The history of this field is a complicated history, but I think that students can be empowered by it and learn from it as they move forward.
The Gates Foundation spends millions to tackle malaria worldwide. American doctors volunteer their skills in war-torn regions. Nongovernmental organizations promote AIDS education in impoverished nations.
Inspiring? Absolutely. But global health initiatives like these also raise ethical issues, as they have for centuries. In a new course, Before Global Health, Adam Warren explores the history and politics of overseas health interventions, covering everything from the medieval Black Death to colonialism, the rise of international philanthropy to the Cold War.
“My hope is that by studying this history, students will develop a clear understanding of how the past informs the present in the global health movement, shaping both its achievements and its limitations,” says Warren, associate professor of history and Howard and Frances Keller Endowed Professor in History, whose most recent book focuses on colonial medical policies and interventions in Peru.
Warren first presents ancient Greek and Roman views on the body and health, to lay the groundwork for understanding how those views have changed. He then covers the plague in medieval Europe before moving on to European colonialism, a significant precursor to the contemporary global health movement. “When Spanish colonists arrived in the Americas, they brought with them smallpox and many other illnesses that led to massive depopulation,” explains Warren. “Studying these processes is a way to engage students in questions of how diseases actually shaped history. The colonists had to confront epidemics on a scale that was pretty unparalleled and threatened their whole colonial venture.”
Colonists in the Americas and elsewhere were often highly motivated to address epidemics, since a dwindling indigenous population meant fewer workers and less profits for the mother country. But colonists’ ideas about medicine and health often conflicted with those of the patients they were treating. “Colonialism brings together cultures that have very different ideas about bodies and disease and healing,” says Warren. “I wanted students to think not only about how colonists attempted to intervene, but also about how the people they were treating understood these intrusions into their daily lives.”
Warren finds that class discussions of colonialism are challenging but productive. “Colonialism is a difficult story that includes suffering and inequalities of power,” he says. “The logic of colonialism is about the supposed inferiority of the population being colonized from the perspective of the colonizer. A lot of students were shocked by the ways that colonial doctors have talked about disease in different populations.” He adds, “I’m not trying to accuse global health as a field of perpetuating colonial relations. Rather, I am trying to have students think about where this field comes from and how it is different now and how it might be different still in the future.”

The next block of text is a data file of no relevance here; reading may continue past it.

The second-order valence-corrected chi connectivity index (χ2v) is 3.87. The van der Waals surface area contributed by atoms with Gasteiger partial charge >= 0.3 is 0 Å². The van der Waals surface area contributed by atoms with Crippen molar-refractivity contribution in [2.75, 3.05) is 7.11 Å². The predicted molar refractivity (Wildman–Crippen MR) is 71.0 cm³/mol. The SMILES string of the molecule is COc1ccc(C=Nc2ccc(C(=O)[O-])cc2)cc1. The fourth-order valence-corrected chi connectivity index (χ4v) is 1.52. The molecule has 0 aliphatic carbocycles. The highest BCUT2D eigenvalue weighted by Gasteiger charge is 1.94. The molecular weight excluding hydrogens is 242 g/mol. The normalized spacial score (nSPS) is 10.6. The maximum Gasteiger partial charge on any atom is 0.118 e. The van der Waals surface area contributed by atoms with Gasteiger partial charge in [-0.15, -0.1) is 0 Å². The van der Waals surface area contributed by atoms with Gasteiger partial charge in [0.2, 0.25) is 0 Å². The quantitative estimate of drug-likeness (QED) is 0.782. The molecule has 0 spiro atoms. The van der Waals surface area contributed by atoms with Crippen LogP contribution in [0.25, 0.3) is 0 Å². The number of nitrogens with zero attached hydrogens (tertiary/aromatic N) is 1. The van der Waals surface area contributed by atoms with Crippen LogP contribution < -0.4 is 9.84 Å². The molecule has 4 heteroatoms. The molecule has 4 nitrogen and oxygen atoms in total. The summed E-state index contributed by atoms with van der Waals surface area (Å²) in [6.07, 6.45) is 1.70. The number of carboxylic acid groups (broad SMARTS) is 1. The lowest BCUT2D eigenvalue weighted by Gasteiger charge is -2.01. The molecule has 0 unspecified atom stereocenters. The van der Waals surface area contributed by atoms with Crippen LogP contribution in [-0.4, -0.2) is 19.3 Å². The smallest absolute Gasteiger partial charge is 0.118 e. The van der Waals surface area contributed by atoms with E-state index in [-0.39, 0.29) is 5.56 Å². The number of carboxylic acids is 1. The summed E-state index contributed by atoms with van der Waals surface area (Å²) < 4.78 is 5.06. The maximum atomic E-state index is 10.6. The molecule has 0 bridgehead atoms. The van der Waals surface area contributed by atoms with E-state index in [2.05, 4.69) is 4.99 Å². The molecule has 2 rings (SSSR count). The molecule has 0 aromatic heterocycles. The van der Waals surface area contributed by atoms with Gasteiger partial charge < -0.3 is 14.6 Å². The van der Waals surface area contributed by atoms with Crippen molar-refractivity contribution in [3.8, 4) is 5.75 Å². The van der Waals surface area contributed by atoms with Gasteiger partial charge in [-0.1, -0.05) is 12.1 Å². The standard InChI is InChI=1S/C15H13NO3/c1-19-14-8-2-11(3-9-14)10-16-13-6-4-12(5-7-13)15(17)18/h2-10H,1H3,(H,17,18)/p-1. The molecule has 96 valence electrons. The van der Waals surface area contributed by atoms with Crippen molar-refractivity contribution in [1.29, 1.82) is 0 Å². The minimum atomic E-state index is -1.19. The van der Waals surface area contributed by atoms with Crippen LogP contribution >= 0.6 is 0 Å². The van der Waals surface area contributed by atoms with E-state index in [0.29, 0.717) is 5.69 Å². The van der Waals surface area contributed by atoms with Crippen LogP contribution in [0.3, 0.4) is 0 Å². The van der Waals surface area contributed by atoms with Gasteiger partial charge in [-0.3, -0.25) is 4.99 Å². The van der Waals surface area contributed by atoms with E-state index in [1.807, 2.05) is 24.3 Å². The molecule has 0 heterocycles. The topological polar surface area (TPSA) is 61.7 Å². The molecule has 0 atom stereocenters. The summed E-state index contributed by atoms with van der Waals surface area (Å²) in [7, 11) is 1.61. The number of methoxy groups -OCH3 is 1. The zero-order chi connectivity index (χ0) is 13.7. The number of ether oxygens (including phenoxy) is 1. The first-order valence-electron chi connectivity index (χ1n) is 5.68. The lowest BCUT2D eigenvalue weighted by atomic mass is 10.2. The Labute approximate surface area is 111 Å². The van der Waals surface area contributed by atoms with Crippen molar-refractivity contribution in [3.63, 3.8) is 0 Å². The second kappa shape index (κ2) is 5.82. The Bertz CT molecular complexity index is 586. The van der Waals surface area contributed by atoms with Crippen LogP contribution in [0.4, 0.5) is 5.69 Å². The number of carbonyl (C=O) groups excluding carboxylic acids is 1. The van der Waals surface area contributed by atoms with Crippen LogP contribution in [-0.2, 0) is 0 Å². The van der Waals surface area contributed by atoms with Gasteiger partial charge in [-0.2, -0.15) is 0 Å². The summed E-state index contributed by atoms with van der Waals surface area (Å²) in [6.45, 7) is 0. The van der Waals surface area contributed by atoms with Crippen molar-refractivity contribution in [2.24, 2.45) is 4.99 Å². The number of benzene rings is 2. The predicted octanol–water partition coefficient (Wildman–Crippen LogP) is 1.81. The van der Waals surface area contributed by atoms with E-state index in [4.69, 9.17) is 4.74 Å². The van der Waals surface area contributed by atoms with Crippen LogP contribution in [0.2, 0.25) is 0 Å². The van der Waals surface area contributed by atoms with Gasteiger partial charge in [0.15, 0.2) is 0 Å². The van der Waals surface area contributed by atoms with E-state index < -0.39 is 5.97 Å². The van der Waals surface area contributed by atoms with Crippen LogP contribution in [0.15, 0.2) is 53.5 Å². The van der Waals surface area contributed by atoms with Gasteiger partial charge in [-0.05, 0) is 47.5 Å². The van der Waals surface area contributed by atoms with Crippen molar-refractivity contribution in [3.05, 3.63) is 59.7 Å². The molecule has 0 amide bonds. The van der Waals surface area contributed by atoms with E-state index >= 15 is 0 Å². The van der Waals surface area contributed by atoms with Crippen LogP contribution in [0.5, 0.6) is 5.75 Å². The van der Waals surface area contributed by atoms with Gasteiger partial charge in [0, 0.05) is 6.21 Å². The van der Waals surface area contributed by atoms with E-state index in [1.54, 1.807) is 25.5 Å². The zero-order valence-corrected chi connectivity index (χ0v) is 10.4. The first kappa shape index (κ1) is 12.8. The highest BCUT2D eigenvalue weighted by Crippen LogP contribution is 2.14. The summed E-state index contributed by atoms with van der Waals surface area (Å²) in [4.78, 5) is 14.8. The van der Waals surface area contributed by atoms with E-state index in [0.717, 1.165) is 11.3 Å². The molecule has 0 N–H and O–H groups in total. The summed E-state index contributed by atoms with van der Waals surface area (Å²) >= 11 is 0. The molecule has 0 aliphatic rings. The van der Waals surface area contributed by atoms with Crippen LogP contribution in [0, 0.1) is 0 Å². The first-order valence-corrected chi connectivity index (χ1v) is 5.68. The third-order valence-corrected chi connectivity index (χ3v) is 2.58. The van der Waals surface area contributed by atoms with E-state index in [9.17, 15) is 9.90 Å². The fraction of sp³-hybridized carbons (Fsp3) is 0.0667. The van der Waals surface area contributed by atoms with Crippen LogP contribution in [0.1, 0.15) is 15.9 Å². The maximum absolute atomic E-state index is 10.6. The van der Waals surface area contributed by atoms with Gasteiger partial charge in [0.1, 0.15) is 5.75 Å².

Other historically significant moments covered in the course include the bacteriological revolution in the 1870s, when an increased understanding of germs led to new tools for disease prevention; the rise of medical philanthropy in the 20th century, with the Rockefeller Foundation taking the lead to improve health globally; the emergence of Cold War competition over development projects and international aid after World War II; and the AIDS epidemic as a global challenge in the context of neoliberalism.
“The Rockefeller Foundation laid the groundwork for much of how global health works as a field today,” explains Warren. “This is medical philanthropy on a global scale—the collaboration with nation-states to improve health by targeting specific diseases among their populations.”
Developing a new course that spans several millennia and continents was a challenge for Warren, but one he relished. “I’d been thinking about this course for years,” he says. “Some global health issues aren’t easily explored in science courses. I wanted to provide another venue for thinking about them in depth.” What finally made the course possible was a course development grant, funded through the Robert A. Nathane, Sr. Endowed Fund in History. Warren used the grant to attend a national conference on the history of global health—“it helped me rethink the entire course,” he says—and to purchase books related to the topic.
Warren plans to teach the course again Fall Quarter 2014, and hopes that it can become a regular offering in the department.
“This course enables me to reach students who will someday do really interesting things in global health,” he says, noting that the class attracted science majors and global health minors in addition to the history and Latin American & Caribbean Studies majors that normally take his classes. “Conversations about the history of global health should be a key part of their training. I think there’s a leap they have to make about how different cultures have understood disease and bodies and health. Moreover, we can all benefit from thinking critically about the politics of medical interventions. The history of this field is a complicated history, but I think that students can be empowered by it and learn from it as they move forward.”